Prince Harry will 'find himself out in the cold' says expert
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People close to Prince Harry have questioned why he is “digging up again” some of his memories from the past to include them in his upcoming work, a royal commentator has claimed. Nick Bullen, editor-in-chief of True Royalty TV, claimed the Duke of Sussex “has been talking to friends from his childhood” in order to “drudge up” some of the most impactful memories from years ago, including some of the darker and more painful ones.
This move, however, left some baffled and asking why the royal would go “back over this old brand”, Mr Bullen said.
While conceding he didn’t know whether Harry was planning to include these memories in his upcoming memoir or rumoured Netflix docu-series, the expert told Us Weekly: “Now, whether that’s for the book or the documentary, I don’t know, but I know a lot of people have been saying to him, ‘Why are you going back over this old brand? Why are you digging all of this up again?’
“So, I think those closest to him in the UK or those who were very close to him in the UK in the past are slightly concerned about how far he’s going.
“Now, whether he puts all of that in the book or the doc, I don’t know, but he’s certainly been doing a lot of early childhood research.”
Mr Bullen’s remarks come a few weeks after a source claimed the Duke had got in touch with some of his friends in England over the summer to ask whether they could help with his memoir, titled Spare, to be released on January 10.
The Duke of Sussex’s memoir, to be published by Penguin Random House worldwide in 16 different languages, promises to feature “raw, unflinching honesty” and to tell Harry’s story for the first time in his own words.
The book was first announced in July last year when Archewell, the Duke and Duchess of Sussex’s organisation launched in late 2020, said Harry would “share the definitive account of the experiences, adventures, losses, and life lessons that have helped shape him”.
While it was claimed the Duke was given an advance payment worth millions of dollars by the publisher, he has pledged to donate all his proceeds to charity.
As announced in October, the Duke had already given £1.5million to Sentebale, the organisation he co-founded in 2006 to help vulnerable children affected by AIDS or HIV, and announced a donation worth £300,000 to one of his patronages supporting children living with life-limiting illnesses, WellChild.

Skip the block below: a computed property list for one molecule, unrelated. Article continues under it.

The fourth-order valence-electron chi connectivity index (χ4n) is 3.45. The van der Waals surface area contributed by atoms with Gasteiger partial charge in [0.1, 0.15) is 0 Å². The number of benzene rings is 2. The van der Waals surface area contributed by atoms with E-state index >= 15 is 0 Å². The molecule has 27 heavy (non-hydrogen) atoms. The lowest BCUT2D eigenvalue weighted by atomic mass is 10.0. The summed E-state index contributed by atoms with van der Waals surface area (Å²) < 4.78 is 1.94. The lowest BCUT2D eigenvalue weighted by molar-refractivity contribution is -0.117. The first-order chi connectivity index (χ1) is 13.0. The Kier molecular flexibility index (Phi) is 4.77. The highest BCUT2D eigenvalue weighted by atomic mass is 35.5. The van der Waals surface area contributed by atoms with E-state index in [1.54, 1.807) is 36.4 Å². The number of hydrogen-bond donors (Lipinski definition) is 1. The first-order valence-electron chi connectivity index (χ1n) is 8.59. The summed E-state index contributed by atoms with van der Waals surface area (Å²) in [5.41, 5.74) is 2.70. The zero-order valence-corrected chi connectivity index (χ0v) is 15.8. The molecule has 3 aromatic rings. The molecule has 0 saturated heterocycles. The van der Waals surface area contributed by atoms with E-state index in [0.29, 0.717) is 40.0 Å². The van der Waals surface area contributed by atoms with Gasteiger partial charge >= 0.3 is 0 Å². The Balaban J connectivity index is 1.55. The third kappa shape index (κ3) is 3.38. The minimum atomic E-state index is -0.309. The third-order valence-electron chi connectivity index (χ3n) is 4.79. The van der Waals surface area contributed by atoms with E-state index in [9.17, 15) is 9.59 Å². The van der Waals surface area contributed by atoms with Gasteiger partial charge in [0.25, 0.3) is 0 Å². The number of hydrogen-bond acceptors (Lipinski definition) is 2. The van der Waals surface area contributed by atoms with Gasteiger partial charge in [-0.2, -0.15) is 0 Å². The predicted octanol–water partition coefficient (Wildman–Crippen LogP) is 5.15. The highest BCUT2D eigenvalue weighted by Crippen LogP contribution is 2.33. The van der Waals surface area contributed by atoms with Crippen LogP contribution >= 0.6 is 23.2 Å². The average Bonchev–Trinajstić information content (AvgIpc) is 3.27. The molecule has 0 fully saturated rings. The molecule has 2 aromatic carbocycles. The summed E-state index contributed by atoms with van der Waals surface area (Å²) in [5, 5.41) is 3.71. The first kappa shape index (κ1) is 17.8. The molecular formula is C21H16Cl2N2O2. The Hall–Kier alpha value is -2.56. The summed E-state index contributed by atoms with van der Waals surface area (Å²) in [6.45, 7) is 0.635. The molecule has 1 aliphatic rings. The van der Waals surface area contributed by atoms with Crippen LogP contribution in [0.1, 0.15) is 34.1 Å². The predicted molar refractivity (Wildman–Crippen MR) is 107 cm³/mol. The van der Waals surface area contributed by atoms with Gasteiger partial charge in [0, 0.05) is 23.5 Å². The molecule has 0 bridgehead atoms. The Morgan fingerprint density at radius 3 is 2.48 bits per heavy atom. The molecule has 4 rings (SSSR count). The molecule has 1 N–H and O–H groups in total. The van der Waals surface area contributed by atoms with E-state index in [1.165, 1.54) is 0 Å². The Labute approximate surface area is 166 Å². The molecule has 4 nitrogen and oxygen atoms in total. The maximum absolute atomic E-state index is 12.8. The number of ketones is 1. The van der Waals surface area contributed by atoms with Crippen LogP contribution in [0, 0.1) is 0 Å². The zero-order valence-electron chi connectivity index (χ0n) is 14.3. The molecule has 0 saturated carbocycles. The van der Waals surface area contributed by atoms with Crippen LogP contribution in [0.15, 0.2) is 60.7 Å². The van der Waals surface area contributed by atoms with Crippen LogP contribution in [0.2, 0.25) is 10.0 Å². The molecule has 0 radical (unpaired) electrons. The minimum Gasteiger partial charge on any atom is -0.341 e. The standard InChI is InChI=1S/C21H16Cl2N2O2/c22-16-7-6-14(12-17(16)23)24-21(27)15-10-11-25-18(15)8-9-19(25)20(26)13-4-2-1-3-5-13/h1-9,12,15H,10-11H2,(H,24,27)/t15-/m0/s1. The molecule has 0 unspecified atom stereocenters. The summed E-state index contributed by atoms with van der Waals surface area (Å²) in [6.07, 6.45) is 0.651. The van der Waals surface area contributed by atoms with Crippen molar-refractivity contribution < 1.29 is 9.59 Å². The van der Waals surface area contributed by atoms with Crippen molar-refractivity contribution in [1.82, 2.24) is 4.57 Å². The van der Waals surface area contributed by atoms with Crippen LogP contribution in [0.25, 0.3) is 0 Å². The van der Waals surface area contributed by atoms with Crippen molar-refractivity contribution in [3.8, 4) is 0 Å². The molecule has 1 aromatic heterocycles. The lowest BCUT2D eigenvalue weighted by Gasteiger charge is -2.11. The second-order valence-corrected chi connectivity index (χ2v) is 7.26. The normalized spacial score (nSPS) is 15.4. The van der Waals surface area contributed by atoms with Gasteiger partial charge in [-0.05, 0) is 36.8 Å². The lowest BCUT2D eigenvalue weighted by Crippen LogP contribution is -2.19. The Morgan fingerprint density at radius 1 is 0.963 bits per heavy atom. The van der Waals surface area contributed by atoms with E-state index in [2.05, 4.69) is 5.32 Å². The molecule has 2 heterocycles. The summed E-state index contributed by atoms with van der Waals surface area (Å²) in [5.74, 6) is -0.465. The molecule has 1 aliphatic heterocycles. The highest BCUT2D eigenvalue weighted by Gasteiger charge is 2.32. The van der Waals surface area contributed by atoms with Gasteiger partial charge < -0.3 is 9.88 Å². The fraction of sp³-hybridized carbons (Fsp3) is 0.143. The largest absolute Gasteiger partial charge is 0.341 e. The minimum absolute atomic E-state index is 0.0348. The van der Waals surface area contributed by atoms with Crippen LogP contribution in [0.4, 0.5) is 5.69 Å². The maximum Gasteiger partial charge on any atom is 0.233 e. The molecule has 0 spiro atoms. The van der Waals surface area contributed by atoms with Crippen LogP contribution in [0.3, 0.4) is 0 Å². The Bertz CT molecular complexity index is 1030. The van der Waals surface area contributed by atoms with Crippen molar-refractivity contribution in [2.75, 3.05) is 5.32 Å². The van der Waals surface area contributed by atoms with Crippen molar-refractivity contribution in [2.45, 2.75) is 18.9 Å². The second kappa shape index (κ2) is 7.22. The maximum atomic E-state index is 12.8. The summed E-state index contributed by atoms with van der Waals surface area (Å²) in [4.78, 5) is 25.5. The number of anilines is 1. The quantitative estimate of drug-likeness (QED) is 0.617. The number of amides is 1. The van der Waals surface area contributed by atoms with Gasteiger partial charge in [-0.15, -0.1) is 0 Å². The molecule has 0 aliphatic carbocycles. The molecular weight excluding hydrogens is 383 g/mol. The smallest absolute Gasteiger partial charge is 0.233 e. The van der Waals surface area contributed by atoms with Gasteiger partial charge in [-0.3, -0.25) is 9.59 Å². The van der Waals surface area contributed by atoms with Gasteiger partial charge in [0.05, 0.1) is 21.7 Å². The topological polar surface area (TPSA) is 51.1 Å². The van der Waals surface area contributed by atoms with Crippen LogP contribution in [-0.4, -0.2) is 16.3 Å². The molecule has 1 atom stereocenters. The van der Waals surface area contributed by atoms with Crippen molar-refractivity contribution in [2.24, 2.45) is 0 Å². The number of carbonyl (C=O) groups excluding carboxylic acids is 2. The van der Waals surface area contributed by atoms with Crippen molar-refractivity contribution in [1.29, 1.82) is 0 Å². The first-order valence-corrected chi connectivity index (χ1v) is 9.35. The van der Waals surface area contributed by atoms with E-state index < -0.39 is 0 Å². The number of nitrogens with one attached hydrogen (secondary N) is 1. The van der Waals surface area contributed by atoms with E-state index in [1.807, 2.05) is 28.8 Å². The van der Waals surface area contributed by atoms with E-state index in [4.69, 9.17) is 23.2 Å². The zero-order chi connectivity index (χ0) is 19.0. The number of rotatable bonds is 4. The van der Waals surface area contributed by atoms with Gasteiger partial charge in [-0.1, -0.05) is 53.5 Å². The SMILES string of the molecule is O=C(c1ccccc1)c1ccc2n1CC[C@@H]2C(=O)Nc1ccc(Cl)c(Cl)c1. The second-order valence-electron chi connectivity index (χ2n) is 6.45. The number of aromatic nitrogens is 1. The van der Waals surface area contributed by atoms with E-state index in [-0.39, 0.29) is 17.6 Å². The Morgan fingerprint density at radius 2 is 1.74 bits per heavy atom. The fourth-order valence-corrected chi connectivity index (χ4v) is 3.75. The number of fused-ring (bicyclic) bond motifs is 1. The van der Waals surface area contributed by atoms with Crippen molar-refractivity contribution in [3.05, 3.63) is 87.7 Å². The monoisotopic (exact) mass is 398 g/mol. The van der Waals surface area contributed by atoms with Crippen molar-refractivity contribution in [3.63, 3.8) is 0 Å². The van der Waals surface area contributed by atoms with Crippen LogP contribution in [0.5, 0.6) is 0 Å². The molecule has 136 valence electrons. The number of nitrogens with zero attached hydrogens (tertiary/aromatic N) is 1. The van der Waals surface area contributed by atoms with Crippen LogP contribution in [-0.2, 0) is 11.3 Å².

The Duke and Duchess of Sussex are also expected to appear in a docu-series for US streaming giant Netflix, with which they signed a deal in 2020.
This programme hasn’t yet been officially announced by either Archewell Productions, the Sussexes’ production powerhouse, or Netflix.
However, Meghan has shared a few hints about a docu-series being in the works in two recent interviews.
Speaking to New York magazine The Cut in late August, the Duchess said the one piece of her life she hasn’t been able to share yet is her love story with Harry.
Asked by the publication’s interviewer Allison P. Davis whether she and the Duke were filming a documentary focused on their romance, Meghan provided a vague response, saying: “What’s so funny is I’m not trying to be cagey. I don’t read any press. So I don’t know what’s confirmed.”
In an interview published in October by Variety magazine, Meghan was asked what the public can expect from the docu-series being directed by Liz Garbus.
The Duchess said: “It’s nice to be able to trust someone with our story — a seasoned director whose work I’ve long admired — even if it means it may not be the way we would have told it. But that’s not why we’re telling it. We’re trusting our story to someone else, and that means it will go through their lens.”
Earlier this week, US publication Page Six claimed this yet to be formally announced docu-series will be released by Netflix on December 8.
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